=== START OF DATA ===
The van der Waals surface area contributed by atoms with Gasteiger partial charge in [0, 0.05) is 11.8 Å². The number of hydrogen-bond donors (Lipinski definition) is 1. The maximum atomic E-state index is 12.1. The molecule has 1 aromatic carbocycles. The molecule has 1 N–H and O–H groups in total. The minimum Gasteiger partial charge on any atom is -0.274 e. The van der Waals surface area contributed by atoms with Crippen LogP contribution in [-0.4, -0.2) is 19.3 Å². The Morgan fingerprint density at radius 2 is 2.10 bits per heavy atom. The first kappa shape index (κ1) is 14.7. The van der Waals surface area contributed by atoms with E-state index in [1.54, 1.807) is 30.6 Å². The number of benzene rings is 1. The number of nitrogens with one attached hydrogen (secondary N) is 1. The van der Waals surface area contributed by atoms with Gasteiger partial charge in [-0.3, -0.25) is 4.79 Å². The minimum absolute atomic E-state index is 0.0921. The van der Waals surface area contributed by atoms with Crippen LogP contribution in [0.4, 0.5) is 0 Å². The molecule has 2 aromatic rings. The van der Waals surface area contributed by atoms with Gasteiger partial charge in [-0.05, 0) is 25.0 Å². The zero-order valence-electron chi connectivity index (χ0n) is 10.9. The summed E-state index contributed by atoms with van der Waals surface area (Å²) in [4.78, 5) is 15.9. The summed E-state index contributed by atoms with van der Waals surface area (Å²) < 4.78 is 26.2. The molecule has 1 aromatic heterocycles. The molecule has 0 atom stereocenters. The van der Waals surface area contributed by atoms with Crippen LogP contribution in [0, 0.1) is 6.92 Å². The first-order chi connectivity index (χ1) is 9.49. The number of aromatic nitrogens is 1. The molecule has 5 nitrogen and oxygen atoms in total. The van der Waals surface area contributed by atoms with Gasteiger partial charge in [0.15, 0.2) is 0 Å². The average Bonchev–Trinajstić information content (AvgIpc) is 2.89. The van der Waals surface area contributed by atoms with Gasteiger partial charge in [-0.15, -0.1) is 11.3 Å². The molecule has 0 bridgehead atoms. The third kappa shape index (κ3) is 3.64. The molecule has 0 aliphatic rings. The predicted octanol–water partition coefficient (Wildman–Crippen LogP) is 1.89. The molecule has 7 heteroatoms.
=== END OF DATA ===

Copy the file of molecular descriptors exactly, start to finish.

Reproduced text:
The van der Waals surface area contributed by atoms with Gasteiger partial charge in [0, 0.05) is 11.8 Å². The number of hydrogen-bond donors (Lipinski definition) is 1. The maximum atomic E-state index is 12.1. The molecule has 1 aromatic carbocycles. The molecule has 1 N–H and O–H groups in total. The minimum Gasteiger partial charge on any atom is -0.274 e. The van der Waals surface area contributed by atoms with Crippen LogP contribution in [-0.4, -0.2) is 19.3 Å². The Morgan fingerprint density at radius 2 is 2.10 bits per heavy atom. The first kappa shape index (κ1) is 14.7. The van der Waals surface area contributed by atoms with E-state index in [1.54, 1.807) is 30.6 Å². The number of benzene rings is 1. The number of nitrogens with one attached hydrogen (secondary N) is 1. The van der Waals surface area contributed by atoms with Gasteiger partial charge in [-0.3, -0.25) is 4.79 Å². The minimum absolute atomic E-state index is 0.0921. The van der Waals surface area contributed by atoms with Crippen LogP contribution in [0.4, 0.5) is 0 Å². The molecule has 2 aromatic rings. The van der Waals surface area contributed by atoms with Gasteiger partial charge in [-0.05, 0) is 25.0 Å². The zero-order valence-electron chi connectivity index (χ0n) is 10.9. The summed E-state index contributed by atoms with van der Waals surface area (Å²) in [4.78, 5) is 15.9. The summed E-state index contributed by atoms with van der Waals surface area (Å²) < 4.78 is 26.2. The molecule has 1 aromatic heterocycles. The molecule has 0 atom stereocenters. The van der Waals surface area contributed by atoms with Crippen LogP contribution in [0, 0.1) is 6.92 Å². The first-order chi connectivity index (χ1) is 9.49. The number of aromatic nitrogens is 1. The molecule has 5 nitrogen and oxygen atoms in total. The van der Waals surface area contributed by atoms with Gasteiger partial charge in [0.15, 0.2) is 0 Å². The average Bonchev–Trinajstić information content (AvgIpc) is 2.89. The van der Waals surface area contributed by atoms with Gasteiger partial charge in [-0.15, -0.1) is 11.3 Å². The molecule has 0 bridgehead atoms. The third kappa shape index (κ3) is 3.64. The molecule has 0 aliphatic rings. The predicted octanol–water partition coefficient (Wildman–Crippen LogP) is 1.89. The molecule has 7 heteroatoms.